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Ladies and Gentlemen, Your Next Republican President

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Also, he believes in psychics. He recently launched, along with his psychic friend Ron Bard, an Internet community for people interested in all things paranormal called the Channel Channel. “It always seemed to me that there was an energy that was easily accessed, that wasn’t evident in the five senses,” he says. “Maybe it was intuition. Maybe it was faith. I’ve had some mind-bending events. I don’t discuss them much because there are other people involved and I want to respect their privacy. But voices, moments, presences, personalities that are from thousands of years ago are still available through this psychic energy.”

The Channel Channel is part of an online network that includes Kelsey Live, his personal website and an experiment in “branded social media.” Kelsey Live is positioned as a kind of mini-Facebook, where Grammer fans can gather. (Each profile page, along with Name, Gender, and Birthday, lists “Favorite Kelsey Show.” Frasier is a popular choice.) “They organized this Valentine’s Day karaoke sing on it,” says Grammer. “One hundred and fifty people posted little karaoke videos for their loved ones, or just for the rest of the people to see. I was actually moved by it.”

Did he post a Valentine’s video?

“No, I did not. They all asked me to. I said, ‘I’ll just watch this year.’ ”

It’s mid-March, so at this point Kelsey Grammer and Douglas Hodge have only been a couple for two weeks. But I figure it’s not too early to ask Hodge, a boyish 49-year-old with a crown of curly brown hair, how Grammer rates, kissing-wise.

“He’s one of the best I’ve ever had,” says Hodge. “It’s like kissing John Wayne.”

After a recent rehearsal, the pair has retired to Iguana, a midtown Mexican restaurant and Grammer’s usual post-rehearsal refuge. Since they both arrived in New York—Hodge from London, Grammer from L.A.—Hodge has been out seeing Broadway shows nearly every night: The Scottsboro Boys, A Behanding in Spokane, Hair. Grammer mostly sticks to his hotel.

By day, they’re busy falling in love. So far, it’s going well. A woman with the show told Grammer, “Just once I’d like a man to look at me the way you look at him.”

I ask Hodge (who is straight) and Grammer (also straight) whether there’s anything problematic, artistically or otherwise, in playing a gay couple. “Most people just say to me, ‘You are gay,’ ” says Hodge. “And I say, ‘I’m not.’ And they say, ‘No, you are.’ [Sir Ian] McKellen said that to me. He came over and sat on my lap.”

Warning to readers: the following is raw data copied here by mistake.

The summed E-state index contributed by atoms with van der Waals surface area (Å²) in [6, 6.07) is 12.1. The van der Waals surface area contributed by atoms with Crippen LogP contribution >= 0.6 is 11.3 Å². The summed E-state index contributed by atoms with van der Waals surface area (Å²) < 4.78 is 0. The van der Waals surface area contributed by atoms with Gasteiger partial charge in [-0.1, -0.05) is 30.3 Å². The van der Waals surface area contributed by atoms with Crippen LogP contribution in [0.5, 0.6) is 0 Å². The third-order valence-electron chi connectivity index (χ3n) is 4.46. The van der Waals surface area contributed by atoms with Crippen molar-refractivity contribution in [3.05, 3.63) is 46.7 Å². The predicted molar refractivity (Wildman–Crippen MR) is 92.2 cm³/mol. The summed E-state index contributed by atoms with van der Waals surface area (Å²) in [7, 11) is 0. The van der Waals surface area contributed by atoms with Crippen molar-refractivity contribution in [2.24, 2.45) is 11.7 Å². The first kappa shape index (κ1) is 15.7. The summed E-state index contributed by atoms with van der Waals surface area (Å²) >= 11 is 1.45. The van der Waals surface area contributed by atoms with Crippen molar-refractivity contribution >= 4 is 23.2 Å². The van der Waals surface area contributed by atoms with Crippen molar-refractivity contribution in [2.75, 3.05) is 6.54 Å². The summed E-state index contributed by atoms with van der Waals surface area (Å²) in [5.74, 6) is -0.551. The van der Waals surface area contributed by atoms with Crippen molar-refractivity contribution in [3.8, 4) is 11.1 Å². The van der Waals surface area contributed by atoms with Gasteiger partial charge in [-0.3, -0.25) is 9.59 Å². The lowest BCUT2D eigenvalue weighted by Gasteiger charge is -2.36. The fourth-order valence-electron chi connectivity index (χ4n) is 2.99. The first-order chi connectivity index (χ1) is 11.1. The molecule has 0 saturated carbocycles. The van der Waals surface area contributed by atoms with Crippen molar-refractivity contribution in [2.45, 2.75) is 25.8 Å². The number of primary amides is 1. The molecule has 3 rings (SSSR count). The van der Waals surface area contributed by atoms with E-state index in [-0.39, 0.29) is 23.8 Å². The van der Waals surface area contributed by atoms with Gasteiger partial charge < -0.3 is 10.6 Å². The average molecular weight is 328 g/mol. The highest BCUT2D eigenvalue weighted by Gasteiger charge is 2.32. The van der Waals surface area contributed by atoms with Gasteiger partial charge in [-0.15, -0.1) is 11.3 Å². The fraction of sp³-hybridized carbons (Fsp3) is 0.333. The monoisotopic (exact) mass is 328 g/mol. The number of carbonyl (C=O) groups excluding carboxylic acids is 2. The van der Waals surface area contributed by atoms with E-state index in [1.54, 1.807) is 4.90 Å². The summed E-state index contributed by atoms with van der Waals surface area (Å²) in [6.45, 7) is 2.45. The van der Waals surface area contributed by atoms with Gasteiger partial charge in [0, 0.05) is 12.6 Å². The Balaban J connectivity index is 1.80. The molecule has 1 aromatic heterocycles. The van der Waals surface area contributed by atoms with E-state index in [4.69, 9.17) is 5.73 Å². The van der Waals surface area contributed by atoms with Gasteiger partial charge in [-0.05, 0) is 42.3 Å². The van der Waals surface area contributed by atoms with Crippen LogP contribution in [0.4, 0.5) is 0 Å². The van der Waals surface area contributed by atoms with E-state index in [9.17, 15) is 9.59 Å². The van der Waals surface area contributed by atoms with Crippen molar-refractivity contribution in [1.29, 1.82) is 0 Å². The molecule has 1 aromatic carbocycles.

“McKellen said that to you?” says Grammer. “I think he said the same thing to me. And I was playing Beast in X-Men.”

“What I think the play is really about is making a family,” Hodge says.

“In a sense, these two characters end up reflecting a far more traditional picture of Mom and Dad than most of us ever had,” says Grammer. “It’s almost Walton-esque.” He describes a moment in the show when Georges and Albin are out together and Albin is passing as a woman, which frees them to interact publicly in ways they can’t as two men. “And Georges suddenly realizes, Oh my God, for the first time in his life—” Grammer pauses.

He is welling up.

“For the first time,” he continues, eyes teary, “he can stand up and dance. With his wife. It’s really romantic.”

“I’m not a Method actor,” he says later. “I think all you can do is wade into the waters and, if it’s working, all the love you’ve ever felt in your life, all the tragedy you’ve ever felt, all the things personally that you’ve endured, they will be there. We have this thing—this creative imagination or whatever you want to call it—that lifts us to a supernatural connection with emotion.” He looks around the table. “Does that make any sense? A little too weird? A little too wacky?”

Hodge recoils in mock horror. “I’m English. Calm down! Did you just say ‘supernatural’?”

“You’re right. I’ve got to shut up,” Grammer says.

I mention to Grammer that he should invite his friend Giuliani to the show, particularly given the former mayor’s own history with drag.

“Oh, he’ll come see it,” Grammer says. Then he suggests that the mayor’s drag act, along with his complicated marital history, came back to haunt him during his presidential run.

But wait, Kelsey Grammer: You have a complicated marital history. And you’re about to perform in drag. Will that prevent you from being president?

“Oh, no—I’m a new generation,” he says.


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